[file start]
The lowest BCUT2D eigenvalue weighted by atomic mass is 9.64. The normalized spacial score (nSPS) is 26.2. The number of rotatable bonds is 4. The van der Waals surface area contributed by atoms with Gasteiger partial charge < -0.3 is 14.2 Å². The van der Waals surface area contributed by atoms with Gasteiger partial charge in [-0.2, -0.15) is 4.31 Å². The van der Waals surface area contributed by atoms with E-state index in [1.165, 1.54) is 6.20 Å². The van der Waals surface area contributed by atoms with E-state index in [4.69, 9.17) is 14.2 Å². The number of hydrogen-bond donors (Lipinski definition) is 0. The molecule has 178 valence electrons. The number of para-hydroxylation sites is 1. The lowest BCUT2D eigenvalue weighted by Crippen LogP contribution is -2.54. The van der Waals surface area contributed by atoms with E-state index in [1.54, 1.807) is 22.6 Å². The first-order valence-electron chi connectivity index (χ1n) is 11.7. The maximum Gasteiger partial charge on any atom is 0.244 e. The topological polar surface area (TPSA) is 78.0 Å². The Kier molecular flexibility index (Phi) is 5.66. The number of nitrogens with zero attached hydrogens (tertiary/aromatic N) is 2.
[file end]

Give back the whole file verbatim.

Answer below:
The lowest BCUT2D eigenvalue weighted by atomic mass is 9.64. The normalized spacial score (nSPS) is 26.2. The number of rotatable bonds is 4. The van der Waals surface area contributed by atoms with Gasteiger partial charge < -0.3 is 14.2 Å². The van der Waals surface area contributed by atoms with Gasteiger partial charge in [-0.2, -0.15) is 4.31 Å². The van der Waals surface area contributed by atoms with E-state index in [1.165, 1.54) is 6.20 Å². The van der Waals surface area contributed by atoms with E-state index in [4.69, 9.17) is 14.2 Å². The number of hydrogen-bond donors (Lipinski definition) is 0. The molecule has 178 valence electrons. The number of para-hydroxylation sites is 1. The lowest BCUT2D eigenvalue weighted by Crippen LogP contribution is -2.54. The van der Waals surface area contributed by atoms with E-state index in [1.54, 1.807) is 22.6 Å². The first-order valence-electron chi connectivity index (χ1n) is 11.7. The maximum Gasteiger partial charge on any atom is 0.244 e. The topological polar surface area (TPSA) is 78.0 Å². The Kier molecular flexibility index (Phi) is 5.66. The number of nitrogens with zero attached hydrogens (tertiary/aromatic N) is 2.